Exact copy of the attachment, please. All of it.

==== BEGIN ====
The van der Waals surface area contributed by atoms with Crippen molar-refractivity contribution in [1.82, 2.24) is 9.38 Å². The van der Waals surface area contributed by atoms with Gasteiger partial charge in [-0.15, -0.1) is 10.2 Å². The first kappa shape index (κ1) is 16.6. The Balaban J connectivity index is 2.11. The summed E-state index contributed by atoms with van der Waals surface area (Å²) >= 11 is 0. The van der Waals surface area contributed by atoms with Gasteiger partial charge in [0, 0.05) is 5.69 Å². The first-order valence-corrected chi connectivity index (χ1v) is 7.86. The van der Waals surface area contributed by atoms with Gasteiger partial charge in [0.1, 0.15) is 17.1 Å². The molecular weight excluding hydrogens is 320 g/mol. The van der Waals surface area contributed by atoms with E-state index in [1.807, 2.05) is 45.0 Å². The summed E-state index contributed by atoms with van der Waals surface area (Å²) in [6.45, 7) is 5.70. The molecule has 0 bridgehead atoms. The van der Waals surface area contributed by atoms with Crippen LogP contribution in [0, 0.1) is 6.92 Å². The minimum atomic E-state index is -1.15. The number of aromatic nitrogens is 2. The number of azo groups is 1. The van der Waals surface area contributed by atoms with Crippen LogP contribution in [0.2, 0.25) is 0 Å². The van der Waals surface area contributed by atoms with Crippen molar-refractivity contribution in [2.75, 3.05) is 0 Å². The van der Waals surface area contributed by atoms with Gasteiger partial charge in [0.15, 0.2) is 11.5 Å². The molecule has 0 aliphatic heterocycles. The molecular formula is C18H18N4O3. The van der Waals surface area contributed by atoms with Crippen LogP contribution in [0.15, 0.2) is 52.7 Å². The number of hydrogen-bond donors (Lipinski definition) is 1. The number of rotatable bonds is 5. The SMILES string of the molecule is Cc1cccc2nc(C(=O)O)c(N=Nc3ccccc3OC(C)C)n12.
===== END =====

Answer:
The van der Waals surface area contributed by atoms with Crippen molar-refractivity contribution in [1.82, 2.24) is 9.38 Å². The van der Waals surface area contributed by atoms with Gasteiger partial charge in [-0.15, -0.1) is 10.2 Å². The first kappa shape index (κ1) is 16.6. The Balaban J connectivity index is 2.11. The summed E-state index contributed by atoms with van der Waals surface area (Å²) >= 11 is 0. The van der Waals surface area contributed by atoms with Gasteiger partial charge in [0, 0.05) is 5.69 Å². The first-order valence-corrected chi connectivity index (χ1v) is 7.86. The van der Waals surface area contributed by atoms with Gasteiger partial charge in [0.1, 0.15) is 17.1 Å². The molecular weight excluding hydrogens is 320 g/mol. The van der Waals surface area contributed by atoms with E-state index in [1.807, 2.05) is 45.0 Å². The summed E-state index contributed by atoms with van der Waals surface area (Å²) in [6.45, 7) is 5.70. The molecule has 0 bridgehead atoms. The van der Waals surface area contributed by atoms with Crippen LogP contribution in [0, 0.1) is 6.92 Å². The minimum atomic E-state index is -1.15. The number of aromatic nitrogens is 2. The number of azo groups is 1. The van der Waals surface area contributed by atoms with Crippen LogP contribution in [0.2, 0.25) is 0 Å². The van der Waals surface area contributed by atoms with Crippen molar-refractivity contribution in [2.75, 3.05) is 0 Å². The van der Waals surface area contributed by atoms with Gasteiger partial charge in [0.15, 0.2) is 11.5 Å². The molecule has 0 aliphatic heterocycles. The molecular formula is C18H18N4O3. The van der Waals surface area contributed by atoms with Crippen LogP contribution in [0.15, 0.2) is 52.7 Å². The number of hydrogen-bond donors (Lipinski definition) is 1. The number of rotatable bonds is 5. The SMILES string of the molecule is Cc1cccc2nc(C(=O)O)c(N=Nc3ccccc3OC(C)C)n12.